Canfor's financial results are impacted by seasonal factors such as weather and building activity. Adverse weather conditions can cause logging curtailments, which can affect the supply of raw materials to sawmills, plywood and OSB plants, and pulp mills. Market demand also varies seasonally to some degree. For example, building activity and repair and renovation work, which affects demand for lumber and panel products, is generally stronger in the spring and summer months. Shipment volumes are affected by these factors as well as by global supply and demand conditions. Shortages in railcar supply had an adverse impact on shipment volumes in the first quarter of 2005 and also in the first three quarters of 2004. A container truckers' strike at the Port of Vancouver impacted offshore shipments in the third quarter of 2005.

DISCLOSURE CONTROLS

The Company has established disclosure controls and procedures to ensure that information disclosed in this MD&A and the related financial statements was properly recorded, processed, summarized and reported to the Board and the Audit Committee.


Consolidated Statements of Income and Retained Earnings

                                3 months ended        6 months ended
(millions of dollars,                  June 30,              June 30,
 unaudited)                    2006       2005       2006       2005
--------------------------------------------------------------------

Sales                     $ 1,059.9  $ 1,035.7  $ 2,022.6  $ 1,999.2

Costs and expenses
 Manufacturing and
  product costs               814.6      687.1    1,496.0    1,306.9
 Freight and other
  distribution costs          163.4      159.9      315.8      290.6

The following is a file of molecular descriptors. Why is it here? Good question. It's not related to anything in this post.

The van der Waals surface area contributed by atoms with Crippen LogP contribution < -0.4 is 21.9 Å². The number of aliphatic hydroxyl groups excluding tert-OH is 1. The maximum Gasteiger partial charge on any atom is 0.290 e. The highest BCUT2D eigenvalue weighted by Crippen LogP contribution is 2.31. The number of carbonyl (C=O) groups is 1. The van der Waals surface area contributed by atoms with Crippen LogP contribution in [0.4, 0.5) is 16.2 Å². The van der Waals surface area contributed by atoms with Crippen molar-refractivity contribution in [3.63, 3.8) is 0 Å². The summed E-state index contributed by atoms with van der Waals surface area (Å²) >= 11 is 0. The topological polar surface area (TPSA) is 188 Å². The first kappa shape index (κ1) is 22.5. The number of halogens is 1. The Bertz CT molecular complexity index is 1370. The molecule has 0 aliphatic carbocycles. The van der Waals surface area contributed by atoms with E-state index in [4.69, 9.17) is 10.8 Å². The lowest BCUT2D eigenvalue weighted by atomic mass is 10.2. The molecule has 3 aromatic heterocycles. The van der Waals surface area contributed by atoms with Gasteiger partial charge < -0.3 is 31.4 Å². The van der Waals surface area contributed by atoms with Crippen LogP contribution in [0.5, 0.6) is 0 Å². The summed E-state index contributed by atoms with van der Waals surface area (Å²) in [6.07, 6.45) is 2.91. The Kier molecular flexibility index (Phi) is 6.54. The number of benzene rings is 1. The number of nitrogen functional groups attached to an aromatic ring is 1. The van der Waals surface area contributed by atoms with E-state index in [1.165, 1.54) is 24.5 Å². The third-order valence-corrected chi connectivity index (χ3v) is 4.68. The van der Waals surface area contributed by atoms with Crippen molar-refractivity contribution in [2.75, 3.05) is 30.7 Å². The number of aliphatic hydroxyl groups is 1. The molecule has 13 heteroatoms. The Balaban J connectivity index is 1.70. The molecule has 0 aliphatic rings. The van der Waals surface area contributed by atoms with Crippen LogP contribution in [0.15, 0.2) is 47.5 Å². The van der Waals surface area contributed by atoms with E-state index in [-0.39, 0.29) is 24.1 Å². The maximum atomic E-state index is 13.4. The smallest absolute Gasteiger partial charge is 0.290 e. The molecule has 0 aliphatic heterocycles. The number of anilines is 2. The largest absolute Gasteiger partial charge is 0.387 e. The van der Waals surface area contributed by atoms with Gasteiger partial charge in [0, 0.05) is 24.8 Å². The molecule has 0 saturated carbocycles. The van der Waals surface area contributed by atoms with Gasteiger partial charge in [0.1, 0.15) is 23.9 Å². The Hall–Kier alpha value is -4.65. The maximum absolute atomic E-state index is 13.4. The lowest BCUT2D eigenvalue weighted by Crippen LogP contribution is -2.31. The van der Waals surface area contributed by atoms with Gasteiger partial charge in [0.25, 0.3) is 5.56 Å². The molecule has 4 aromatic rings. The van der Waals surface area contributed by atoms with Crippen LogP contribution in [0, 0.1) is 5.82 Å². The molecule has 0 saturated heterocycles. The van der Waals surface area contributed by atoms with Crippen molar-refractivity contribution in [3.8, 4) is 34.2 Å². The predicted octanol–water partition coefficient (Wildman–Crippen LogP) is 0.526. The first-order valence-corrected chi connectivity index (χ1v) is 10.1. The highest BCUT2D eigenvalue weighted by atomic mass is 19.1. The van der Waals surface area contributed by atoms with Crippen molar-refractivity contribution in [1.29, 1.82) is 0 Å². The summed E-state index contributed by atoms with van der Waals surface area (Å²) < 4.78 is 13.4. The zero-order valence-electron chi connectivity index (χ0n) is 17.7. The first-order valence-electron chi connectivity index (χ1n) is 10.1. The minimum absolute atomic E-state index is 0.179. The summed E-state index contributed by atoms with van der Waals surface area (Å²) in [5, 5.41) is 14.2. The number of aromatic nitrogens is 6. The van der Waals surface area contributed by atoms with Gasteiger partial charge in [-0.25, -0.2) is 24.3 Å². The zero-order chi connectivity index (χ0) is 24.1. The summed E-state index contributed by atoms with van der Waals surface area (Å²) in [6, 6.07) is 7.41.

Countervailing and
  anti-dumping duties
  (Note 6)                     32.1       67.5       62.3      126.4
 Amortization                  42.2       35.5       87.0       76.1
 Selling and
  administration costs         22.9       17.7       38.3       34.1
--------------------------------------------------------------------
                            1,075.2      967.7    1,999.4    1,834.1
Restructuring, mill closure
 and other severance costs        -        2.0          -        2.2

Operating income (loss)
 from continuing operations   (15.3)      66.0       23.2      162.9

Equity income of
 affiliated companies           0.5        2.4        1.1        4.0
Interest expense              (11.8)     (11.1)     (21.6)     (22.9)
Foreign exchange gain (loss)
 on long-term debt             24.4      (11.7)      23.4      (15.3)
Other expenses                 (4.0)      (0.2)      (3.7)      (0.4)
--------------------------------------------------------------------
Net income (loss) from
 continuing operations
 before income taxes           (6.2)      45.4       22.4      128.3
Income tax recovery
 (expense) (Note 8)            45.4      (17.2)      38.0      (36.6)
--------------------------------------------------------------------
Net income from continuing
 operations                    39.2       28.2       60.4       91.7
Net loss from discontinued
 operations (Note 3)              -       (2.9)      (2.3)      (0.8)
--------------------------------------------------------------------
Net income                $    39.2  $    25.3  $    58.1  $    90.9
--------------------------------------------------------------------
--------------------------------------------------------------------

Per common share
 (in dollars) (Note 10)
Net income from
 continuing operations
 Basic                    $    0.28  $    0.20  $    0.42  $    0.64